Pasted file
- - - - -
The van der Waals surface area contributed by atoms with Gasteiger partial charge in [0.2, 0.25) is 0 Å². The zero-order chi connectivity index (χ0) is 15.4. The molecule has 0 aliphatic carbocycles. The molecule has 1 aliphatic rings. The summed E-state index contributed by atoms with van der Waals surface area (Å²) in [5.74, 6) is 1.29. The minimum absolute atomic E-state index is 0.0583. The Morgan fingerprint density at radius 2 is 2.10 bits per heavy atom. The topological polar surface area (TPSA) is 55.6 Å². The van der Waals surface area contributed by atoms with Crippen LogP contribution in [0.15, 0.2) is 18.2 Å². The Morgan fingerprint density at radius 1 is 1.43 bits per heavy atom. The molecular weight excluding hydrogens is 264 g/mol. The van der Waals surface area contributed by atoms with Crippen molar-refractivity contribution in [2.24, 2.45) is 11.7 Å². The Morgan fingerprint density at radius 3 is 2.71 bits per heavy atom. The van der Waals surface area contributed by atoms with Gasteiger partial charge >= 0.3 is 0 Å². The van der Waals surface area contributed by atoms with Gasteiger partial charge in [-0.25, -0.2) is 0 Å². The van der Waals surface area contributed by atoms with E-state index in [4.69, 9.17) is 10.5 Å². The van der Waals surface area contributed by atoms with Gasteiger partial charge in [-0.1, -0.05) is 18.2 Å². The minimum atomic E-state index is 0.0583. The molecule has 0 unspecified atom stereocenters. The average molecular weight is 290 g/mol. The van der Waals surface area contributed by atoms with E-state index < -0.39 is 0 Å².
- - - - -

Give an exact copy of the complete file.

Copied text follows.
The van der Waals surface area contributed by atoms with Gasteiger partial charge in [0.2, 0.25) is 0 Å². The zero-order chi connectivity index (χ0) is 15.4. The molecule has 0 aliphatic carbocycles. The molecule has 1 aliphatic rings. The summed E-state index contributed by atoms with van der Waals surface area (Å²) in [5.74, 6) is 1.29. The minimum absolute atomic E-state index is 0.0583. The Morgan fingerprint density at radius 2 is 2.10 bits per heavy atom. The topological polar surface area (TPSA) is 55.6 Å². The van der Waals surface area contributed by atoms with Crippen LogP contribution in [0.15, 0.2) is 18.2 Å². The Morgan fingerprint density at radius 1 is 1.43 bits per heavy atom. The molecular weight excluding hydrogens is 264 g/mol. The van der Waals surface area contributed by atoms with Crippen molar-refractivity contribution in [2.24, 2.45) is 11.7 Å². The Morgan fingerprint density at radius 3 is 2.71 bits per heavy atom. The van der Waals surface area contributed by atoms with Gasteiger partial charge >= 0.3 is 0 Å². The van der Waals surface area contributed by atoms with Gasteiger partial charge in [-0.25, -0.2) is 0 Å². The van der Waals surface area contributed by atoms with E-state index in [4.69, 9.17) is 10.5 Å². The van der Waals surface area contributed by atoms with Gasteiger partial charge in [-0.1, -0.05) is 18.2 Å². The minimum atomic E-state index is 0.0583. The molecule has 0 unspecified atom stereocenters. The average molecular weight is 290 g/mol. The van der Waals surface area contributed by atoms with E-state index < -0.39 is 0 Å².